zaqal2 karma

How does your app recognize text captured by the camera?

eyalhoc1 karma

I use a google text recognition library. If you mean how does a computer recognize text that's another question.

zaqal1 karma

how does a computer recognize text

Yup, that's what I meant.

eyalhoc3 karma

I'll try to answer it's a complex question. Till recently that way it was done was to explain to the computer how a letter A looks like. Then how a letter B looks like. That didn't work well at all. When people invented the first computers they defined the most difficult problems to solve as math problems and playing chess. They saw that as the highest of human abilities. They got that done really quickly but then realized that teaching a computer to understand an image or speach is way more difficult, we humans just do it seamlessly because our brains are built that way.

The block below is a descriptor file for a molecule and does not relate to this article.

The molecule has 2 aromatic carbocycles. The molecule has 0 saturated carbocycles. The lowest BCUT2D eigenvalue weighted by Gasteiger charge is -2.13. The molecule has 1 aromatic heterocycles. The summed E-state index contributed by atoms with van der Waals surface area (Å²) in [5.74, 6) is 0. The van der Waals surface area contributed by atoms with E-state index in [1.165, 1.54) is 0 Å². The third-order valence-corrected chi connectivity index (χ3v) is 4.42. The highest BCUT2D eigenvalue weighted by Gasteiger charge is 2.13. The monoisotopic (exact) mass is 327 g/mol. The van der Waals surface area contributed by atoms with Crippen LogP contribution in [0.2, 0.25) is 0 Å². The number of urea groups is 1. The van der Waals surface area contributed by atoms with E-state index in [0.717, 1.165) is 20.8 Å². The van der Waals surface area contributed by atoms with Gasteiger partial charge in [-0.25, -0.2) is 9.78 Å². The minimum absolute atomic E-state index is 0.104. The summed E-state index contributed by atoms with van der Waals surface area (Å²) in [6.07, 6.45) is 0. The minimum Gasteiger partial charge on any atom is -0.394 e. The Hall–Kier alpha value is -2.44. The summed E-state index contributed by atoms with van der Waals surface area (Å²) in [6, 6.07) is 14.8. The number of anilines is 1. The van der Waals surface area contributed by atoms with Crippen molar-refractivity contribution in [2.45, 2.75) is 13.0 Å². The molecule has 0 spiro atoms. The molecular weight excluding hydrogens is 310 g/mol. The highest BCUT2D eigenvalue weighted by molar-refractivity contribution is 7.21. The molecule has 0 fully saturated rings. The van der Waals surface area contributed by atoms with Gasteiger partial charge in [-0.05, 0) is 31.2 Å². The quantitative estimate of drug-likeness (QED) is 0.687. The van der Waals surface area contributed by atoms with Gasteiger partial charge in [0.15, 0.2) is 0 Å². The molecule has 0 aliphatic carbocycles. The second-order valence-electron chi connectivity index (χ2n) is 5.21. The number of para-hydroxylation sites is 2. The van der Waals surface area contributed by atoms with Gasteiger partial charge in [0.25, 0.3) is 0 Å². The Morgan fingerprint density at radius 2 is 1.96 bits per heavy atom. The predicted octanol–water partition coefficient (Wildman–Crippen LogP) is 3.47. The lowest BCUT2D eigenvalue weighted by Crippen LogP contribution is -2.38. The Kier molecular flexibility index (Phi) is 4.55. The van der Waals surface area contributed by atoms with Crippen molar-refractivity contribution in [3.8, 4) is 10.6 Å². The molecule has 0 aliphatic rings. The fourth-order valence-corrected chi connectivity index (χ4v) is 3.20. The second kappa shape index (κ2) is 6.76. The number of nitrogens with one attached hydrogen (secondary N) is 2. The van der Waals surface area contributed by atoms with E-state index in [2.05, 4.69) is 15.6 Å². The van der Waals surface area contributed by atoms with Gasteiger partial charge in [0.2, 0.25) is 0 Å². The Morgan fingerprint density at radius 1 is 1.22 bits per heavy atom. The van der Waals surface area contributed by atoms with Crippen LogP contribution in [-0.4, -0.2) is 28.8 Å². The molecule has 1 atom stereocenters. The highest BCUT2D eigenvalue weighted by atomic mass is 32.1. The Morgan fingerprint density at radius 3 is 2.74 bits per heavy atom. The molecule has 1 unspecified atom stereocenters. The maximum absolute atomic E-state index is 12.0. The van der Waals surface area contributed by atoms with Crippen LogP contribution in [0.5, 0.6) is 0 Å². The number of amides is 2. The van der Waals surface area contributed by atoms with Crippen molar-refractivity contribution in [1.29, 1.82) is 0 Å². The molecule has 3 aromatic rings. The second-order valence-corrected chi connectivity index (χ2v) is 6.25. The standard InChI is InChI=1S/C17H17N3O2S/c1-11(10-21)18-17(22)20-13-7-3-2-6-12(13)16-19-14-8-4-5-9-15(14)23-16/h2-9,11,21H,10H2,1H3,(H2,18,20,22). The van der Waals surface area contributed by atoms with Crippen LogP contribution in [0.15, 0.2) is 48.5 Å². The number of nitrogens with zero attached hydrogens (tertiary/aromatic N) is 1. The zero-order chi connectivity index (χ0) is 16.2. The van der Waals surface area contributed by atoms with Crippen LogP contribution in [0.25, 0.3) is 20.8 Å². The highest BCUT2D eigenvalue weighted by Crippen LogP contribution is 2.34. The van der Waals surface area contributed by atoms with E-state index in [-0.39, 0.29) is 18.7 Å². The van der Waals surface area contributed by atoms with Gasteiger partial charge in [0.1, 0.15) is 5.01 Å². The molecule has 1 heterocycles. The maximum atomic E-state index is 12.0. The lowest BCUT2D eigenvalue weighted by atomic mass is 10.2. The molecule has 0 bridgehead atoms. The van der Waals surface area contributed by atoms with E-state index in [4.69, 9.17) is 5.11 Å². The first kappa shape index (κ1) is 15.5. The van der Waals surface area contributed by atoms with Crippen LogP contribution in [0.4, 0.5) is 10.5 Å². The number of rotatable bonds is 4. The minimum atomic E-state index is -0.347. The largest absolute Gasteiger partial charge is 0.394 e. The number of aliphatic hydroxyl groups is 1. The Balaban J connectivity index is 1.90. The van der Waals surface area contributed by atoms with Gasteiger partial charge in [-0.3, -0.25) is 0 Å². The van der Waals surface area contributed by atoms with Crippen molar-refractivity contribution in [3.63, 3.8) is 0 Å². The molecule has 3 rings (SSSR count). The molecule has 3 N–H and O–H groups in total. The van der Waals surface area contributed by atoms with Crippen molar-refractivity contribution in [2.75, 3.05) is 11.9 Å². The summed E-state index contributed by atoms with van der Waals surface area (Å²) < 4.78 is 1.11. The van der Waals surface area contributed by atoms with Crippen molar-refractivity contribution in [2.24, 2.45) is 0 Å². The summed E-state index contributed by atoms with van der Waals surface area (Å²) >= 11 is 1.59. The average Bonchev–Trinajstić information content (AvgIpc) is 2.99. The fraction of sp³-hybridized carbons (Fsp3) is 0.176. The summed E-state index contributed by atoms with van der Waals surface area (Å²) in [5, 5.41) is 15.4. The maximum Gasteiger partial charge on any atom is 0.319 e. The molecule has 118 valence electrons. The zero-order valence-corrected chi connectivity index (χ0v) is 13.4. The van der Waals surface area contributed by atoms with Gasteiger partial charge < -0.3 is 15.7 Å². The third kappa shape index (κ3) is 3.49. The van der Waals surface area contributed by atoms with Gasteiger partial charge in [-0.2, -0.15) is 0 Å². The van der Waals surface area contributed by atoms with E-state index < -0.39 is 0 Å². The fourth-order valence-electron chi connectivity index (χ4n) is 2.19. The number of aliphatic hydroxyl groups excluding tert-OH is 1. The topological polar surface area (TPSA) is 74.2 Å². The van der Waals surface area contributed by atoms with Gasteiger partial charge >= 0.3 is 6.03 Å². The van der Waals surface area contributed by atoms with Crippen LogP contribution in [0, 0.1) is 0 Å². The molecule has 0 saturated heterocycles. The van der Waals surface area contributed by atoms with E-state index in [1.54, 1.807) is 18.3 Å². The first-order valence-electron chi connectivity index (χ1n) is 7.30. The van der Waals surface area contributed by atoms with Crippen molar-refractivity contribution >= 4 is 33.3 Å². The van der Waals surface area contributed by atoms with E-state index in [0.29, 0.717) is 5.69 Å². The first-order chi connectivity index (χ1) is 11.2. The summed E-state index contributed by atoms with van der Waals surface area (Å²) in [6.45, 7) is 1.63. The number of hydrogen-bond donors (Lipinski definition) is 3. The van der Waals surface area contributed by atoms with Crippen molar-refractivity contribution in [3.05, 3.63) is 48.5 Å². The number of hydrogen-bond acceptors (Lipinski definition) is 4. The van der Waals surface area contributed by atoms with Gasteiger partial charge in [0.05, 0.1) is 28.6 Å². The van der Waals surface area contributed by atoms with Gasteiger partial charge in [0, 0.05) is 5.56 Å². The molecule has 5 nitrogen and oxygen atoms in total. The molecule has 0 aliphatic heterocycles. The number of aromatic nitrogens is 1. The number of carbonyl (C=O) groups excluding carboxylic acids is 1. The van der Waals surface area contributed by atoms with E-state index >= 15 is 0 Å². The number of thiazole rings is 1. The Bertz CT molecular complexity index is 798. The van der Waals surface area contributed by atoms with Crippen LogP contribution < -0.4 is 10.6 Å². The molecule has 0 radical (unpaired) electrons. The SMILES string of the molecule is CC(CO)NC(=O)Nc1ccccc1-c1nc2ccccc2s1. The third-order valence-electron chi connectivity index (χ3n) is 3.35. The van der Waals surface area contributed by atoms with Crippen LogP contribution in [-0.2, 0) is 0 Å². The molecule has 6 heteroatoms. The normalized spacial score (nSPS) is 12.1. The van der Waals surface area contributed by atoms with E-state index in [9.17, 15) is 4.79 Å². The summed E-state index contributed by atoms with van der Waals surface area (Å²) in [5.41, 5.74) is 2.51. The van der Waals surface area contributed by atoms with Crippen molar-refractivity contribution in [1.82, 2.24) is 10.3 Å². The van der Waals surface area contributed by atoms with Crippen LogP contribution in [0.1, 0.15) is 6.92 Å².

About 7 years ago a new technology started showing a lot of promise. The technology is called machine learning. It is what enables self driving cars, supermarkets without human cashiers, electronic assistants and also text detection. The idea in machine learning is basically take a lot of annotated data, in our case a lot if images with text together with the expected text on it. Show it to the computer again and again till it "learns" how text looks like and it can do it by itself. In order to get these things to work properly you need a lot of data, so the companies that train these systems are those that have access to a lot of data. Google, Apple, Microsoft, etc. I used Google text recognition software. There is a free and paid version, I use the free version since I want my app to be distributed for free. Similar apps to mine use paid cloud services which forces then to take subscription fees from their users.

selemenesmilesuponme3 karma

Machine learning has been around for decades. But yeah, the big companies make it popular more recently.